Christo El Morr
Tuesday October 4th, 2022 (Arabic version)
Whenever one reads Kirill, the Patriarch of Russia, declaring that whoever defends his country and dies in the war “his sins are erased,” years after an official spokesman for the Russian Orthodox Church declared that Russia’s war in Syria is a “holy war”, one wonders what this rhetoric reach in the event of a third world war.
Historically, since Emperor Constantine entered Christianity, the Church has not called on Christians to leave the military or public life. The general basis remained that “all human beings are the children of God” because of the “paternity” of God the Creator, and that every killing is evil, and it is also a killing that occurs between family members. The position is that although the aggravation of evil may require a war, and consequently murder, murder in itself remains evil and does not become good merely by having to do it; that is, killing is sometimes a necessary evil. For this reason, the Byzantine Orthodox Church subjected those returning from war to a path of repentance because they had to kill in war.
For this reason, Orthodoxy did not know in its theology such expressions as “holy war”. There is nothing in the Bible, nor in the history of the Orthodox Church, that can be relied upon to justify a holy war, no matter how necessary and defensive that war, so much more if it was not? The only holy one is God whom Christianity sees as love, and therefore there is no holiness outside love represented by Jesus Christ, who died freely defending his principles and a witness to the truth, and for that he was killed and did not kill in a situation similar to what was mentioned in the Qur’an “If you raise your hand to kill me, I will not raise mine to kill you” (Al-Ma’idah). Therefore, the official position of the Orthodox Church remains that only those killed for the sake of faith are called martyrs. As for forgiveness, it is a process that takes place on the basis of a path of return from “sin” (the word literally means missing the aim), a return to the path and aim of love.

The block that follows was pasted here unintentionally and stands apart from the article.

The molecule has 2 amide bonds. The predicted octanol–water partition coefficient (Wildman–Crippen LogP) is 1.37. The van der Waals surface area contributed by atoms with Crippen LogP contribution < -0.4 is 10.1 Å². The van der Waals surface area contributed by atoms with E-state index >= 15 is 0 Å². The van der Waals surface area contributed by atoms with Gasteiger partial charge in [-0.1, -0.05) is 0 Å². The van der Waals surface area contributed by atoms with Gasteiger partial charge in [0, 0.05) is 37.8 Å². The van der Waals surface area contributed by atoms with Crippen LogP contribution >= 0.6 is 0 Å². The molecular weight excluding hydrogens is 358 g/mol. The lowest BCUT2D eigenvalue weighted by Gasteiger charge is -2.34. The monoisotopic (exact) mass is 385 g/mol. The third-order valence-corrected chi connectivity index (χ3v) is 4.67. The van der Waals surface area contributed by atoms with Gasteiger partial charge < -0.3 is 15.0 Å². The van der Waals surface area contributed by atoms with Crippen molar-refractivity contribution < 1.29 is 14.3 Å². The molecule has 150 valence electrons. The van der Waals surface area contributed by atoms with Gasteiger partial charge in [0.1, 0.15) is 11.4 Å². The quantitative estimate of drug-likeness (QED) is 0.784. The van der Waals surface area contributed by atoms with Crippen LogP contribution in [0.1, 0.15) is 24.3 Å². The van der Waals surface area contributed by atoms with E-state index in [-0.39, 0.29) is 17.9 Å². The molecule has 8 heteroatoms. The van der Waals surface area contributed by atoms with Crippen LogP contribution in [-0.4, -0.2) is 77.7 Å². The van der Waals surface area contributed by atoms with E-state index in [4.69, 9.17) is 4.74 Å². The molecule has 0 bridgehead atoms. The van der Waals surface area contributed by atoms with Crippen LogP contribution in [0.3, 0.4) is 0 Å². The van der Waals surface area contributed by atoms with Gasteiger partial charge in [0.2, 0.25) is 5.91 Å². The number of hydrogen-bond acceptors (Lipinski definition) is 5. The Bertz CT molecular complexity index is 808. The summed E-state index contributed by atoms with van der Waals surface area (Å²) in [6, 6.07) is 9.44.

But Patriarch Kirill, in his attempt to support his people and his country's political and military position, went as far as distributing a kind of indulgences. In an unfortunate past, some Popes used to give a certification for the forgiveness of sins in exchange for a donation of money, and today Patriarch Kirill asks for more, asking for human life as a sacrifice on the altar of civil authority in exchange for a fake indulgence. He goes beyond some of the popes of the past, using human life as a price for a key to heaven that he devised to serve the civil authority, and thus he turns against his role, as his role is to bear witness to the word of the Gospel, even if it is in conflict with the civil authority, in order to maintain the independence of the faith realm from the political realm so that the latter does not to become a servant in the court of the state and its interests.
On the other hand, we have the Ecumenical Orthodox Patriarch Bartholomew in Istanbul, serving what agrees with the court of the United States of America. In 2019, he hastily agreed unilaterally, and in violation of ecclesiastical laws, to create an ecclesiastical entity in Ukraine separated from the Moscow Church, that is, to split the Russian Church into two churches each in a country. The United States was pushing for secession and publicly supporting it through the person of the US Secretary of State at the time, Pompeo, who was the first US Secretary of State to visit during his term the Ecumenical Patriarchate. In flagrant violation of Orthodox theology, the Ecumenical Patriarch has appointed himself as the head of the entire Orthodox world, violating ecclesiastical laws that do not accept the declaration of the independence of a new church (autocephaly) without the approval of all churches. This is while the newly installed Ukrainian Patriarch of the Church of Ukraine is deeply involved in the game of Ukrainian nationalism and hatred.
The two Ecumenical and Russian Churches are quarreling over the leadership of the Orthodox world, and the two Churches are immersed in the worship of their Greek and Russian nationalisms, declaring that their liturgical languages are “holy.” The two patriarchs are working to employ God in the service of death and war. The two patriarchs are involved in employing the Church to serve the courts of political and military authority. American empire on the one hand and Russian nationalism on the other. Both use countries like ours as pawns for their interests, and they are reconciled with the apartheid regime in occupied Palestine, support it, and are comfortable with it. And while our countries are weakening, the patriarchs of the East continue in a gloomy repetition of dull discourses devoid of life, and they follow a shameful silence about the oppression and exploitation of our political authorities, normalizing with injustice and normalized by it, in return for enjoying ecclesiastical authority and preoccupation with “major” tasks such as placing the obedient bishop in the appropriate place for religious authorities, protecting politicians and corrupt people of power, including metropolitans, priests, and monks, continuing a barbaric religious-political dance over the remains of nations and people. All this takes place in a church whose only master died in the nakedness of the poor and the marginalized outside the walls of power, lived in the service of the poor, and taught that authority is service not domination, and that those who are called children of God are the peacemakers.